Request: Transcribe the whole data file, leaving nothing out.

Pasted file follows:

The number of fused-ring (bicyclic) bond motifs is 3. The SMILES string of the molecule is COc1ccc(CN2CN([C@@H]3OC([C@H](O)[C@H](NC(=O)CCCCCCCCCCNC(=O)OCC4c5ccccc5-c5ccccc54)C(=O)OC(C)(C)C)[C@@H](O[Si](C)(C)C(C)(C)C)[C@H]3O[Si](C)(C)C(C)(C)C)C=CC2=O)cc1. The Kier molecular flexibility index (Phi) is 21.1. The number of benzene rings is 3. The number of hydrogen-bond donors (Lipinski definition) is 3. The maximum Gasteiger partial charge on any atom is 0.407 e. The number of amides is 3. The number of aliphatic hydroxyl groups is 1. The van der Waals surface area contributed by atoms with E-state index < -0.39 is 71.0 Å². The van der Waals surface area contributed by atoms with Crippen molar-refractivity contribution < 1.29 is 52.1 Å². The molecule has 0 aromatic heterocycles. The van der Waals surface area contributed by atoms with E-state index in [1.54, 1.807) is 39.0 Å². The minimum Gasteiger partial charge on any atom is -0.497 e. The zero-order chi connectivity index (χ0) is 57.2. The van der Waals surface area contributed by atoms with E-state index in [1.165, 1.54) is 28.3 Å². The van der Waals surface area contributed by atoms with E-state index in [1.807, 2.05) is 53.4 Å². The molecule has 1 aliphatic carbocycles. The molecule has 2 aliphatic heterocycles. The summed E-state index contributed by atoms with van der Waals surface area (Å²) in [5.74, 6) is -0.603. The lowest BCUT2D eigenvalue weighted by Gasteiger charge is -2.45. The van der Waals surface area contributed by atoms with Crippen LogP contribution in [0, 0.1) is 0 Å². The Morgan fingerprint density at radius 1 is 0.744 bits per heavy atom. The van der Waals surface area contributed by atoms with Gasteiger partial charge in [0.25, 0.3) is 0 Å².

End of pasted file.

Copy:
The number of fused-ring (bicyclic) bond motifs is 3. The SMILES string of the molecule is COc1ccc(CN2CN([C@@H]3OC([C@H](O)[C@H](NC(=O)CCCCCCCCCCNC(=O)OCC4c5ccccc5-c5ccccc54)C(=O)OC(C)(C)C)[C@@H](O[Si](C)(C)C(C)(C)C)[C@H]3O[Si](C)(C)C(C)(C)C)C=CC2=O)cc1. The Kier molecular flexibility index (Phi) is 21.1. The number of benzene rings is 3. The number of hydrogen-bond donors (Lipinski definition) is 3. The maximum Gasteiger partial charge on any atom is 0.407 e. The number of amides is 3. The number of aliphatic hydroxyl groups is 1. The van der Waals surface area contributed by atoms with E-state index < -0.39 is 71.0 Å². The van der Waals surface area contributed by atoms with Crippen molar-refractivity contribution < 1.29 is 52.1 Å². The molecule has 0 aromatic heterocycles. The van der Waals surface area contributed by atoms with E-state index in [1.54, 1.807) is 39.0 Å². The minimum Gasteiger partial charge on any atom is -0.497 e. The zero-order chi connectivity index (χ0) is 57.2. The van der Waals surface area contributed by atoms with E-state index in [1.165, 1.54) is 28.3 Å². The van der Waals surface area contributed by atoms with E-state index in [1.807, 2.05) is 53.4 Å². The molecule has 1 aliphatic carbocycles. The molecule has 2 aliphatic heterocycles. The summed E-state index contributed by atoms with van der Waals surface area (Å²) in [5.74, 6) is -0.603. The lowest BCUT2D eigenvalue weighted by Gasteiger charge is -2.45. The van der Waals surface area contributed by atoms with Crippen LogP contribution in [0, 0.1) is 0 Å². The Morgan fingerprint density at radius 1 is 0.744 bits per heavy atom. The van der Waals surface area contributed by atoms with Gasteiger partial charge in [0.25, 0.3) is 0 Å².